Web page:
Together we must uphold the terrible truth of the Holocaust against those who deny it. We must strengthen the moral commitment of our peoples, and the political commitment of our governments, to ensure that future generations can understand the causes of the Holocaust and reflect upon its consequences.”
– Article 3 of the Stockholm Declaration

The IHRA is the only intergovernmental organization mandated to focus solely on Holocaust-related issues, so with evidence that the scourge of antisemitism is once again on the rise, we resolved to take a leading role in combatting it. IHRA experts determined that in order to begin to address the problem of antisemitism, there must be clarity about what antisemitism is. 

The IHRA’s Committee on Antisemitism and Holocaust Denial worked to build international consensus around a working definition of antisemitism, which was subsequently adopted by the plenary. By doing so, the IHRA set an example of responsible conduct for other international fora and provided an important tool with practical applicability for its Member Countries. This is just one illustration of how the IHRA has equipped policymakers to address this rise in hate and discrimination at their national level.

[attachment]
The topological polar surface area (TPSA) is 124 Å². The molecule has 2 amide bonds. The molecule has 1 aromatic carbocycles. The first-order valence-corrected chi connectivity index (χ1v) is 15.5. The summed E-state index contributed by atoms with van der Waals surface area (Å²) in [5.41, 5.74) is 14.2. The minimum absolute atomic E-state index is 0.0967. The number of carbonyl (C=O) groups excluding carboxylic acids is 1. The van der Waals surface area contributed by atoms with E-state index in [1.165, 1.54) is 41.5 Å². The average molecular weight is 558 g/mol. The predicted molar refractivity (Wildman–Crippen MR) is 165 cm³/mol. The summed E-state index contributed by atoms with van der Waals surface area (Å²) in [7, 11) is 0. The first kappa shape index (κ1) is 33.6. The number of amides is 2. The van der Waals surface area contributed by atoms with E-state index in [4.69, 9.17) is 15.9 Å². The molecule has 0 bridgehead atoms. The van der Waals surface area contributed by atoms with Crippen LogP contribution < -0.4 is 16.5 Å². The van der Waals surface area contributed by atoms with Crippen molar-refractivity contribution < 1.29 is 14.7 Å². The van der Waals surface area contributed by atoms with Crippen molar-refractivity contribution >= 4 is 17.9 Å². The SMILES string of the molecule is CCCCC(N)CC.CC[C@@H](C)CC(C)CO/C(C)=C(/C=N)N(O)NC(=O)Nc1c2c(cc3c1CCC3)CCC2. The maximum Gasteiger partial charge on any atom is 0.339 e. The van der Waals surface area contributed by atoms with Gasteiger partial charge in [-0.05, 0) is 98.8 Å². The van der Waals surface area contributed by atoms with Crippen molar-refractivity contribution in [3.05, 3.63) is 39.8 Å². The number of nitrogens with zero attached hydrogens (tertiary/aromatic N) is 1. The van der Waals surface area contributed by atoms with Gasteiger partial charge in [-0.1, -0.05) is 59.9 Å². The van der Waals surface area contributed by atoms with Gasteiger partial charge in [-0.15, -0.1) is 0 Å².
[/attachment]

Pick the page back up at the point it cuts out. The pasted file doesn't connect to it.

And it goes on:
The current Chair of IHRA’s Committee on Antisemitism and Holocaust Denial is Robert Williams (United States).

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Working Definition of Antisemitism

In the spirit of the Stockholm Declaration that states: “With humanity still scarred by …antisemitism and xenophobia the international community shares a solemn responsibility to fight those evils” the committee on Antisemitism and Holocaust Denial called the IHRA Plenary in Budapest 2015 to adopt the following working definition of antisemitism.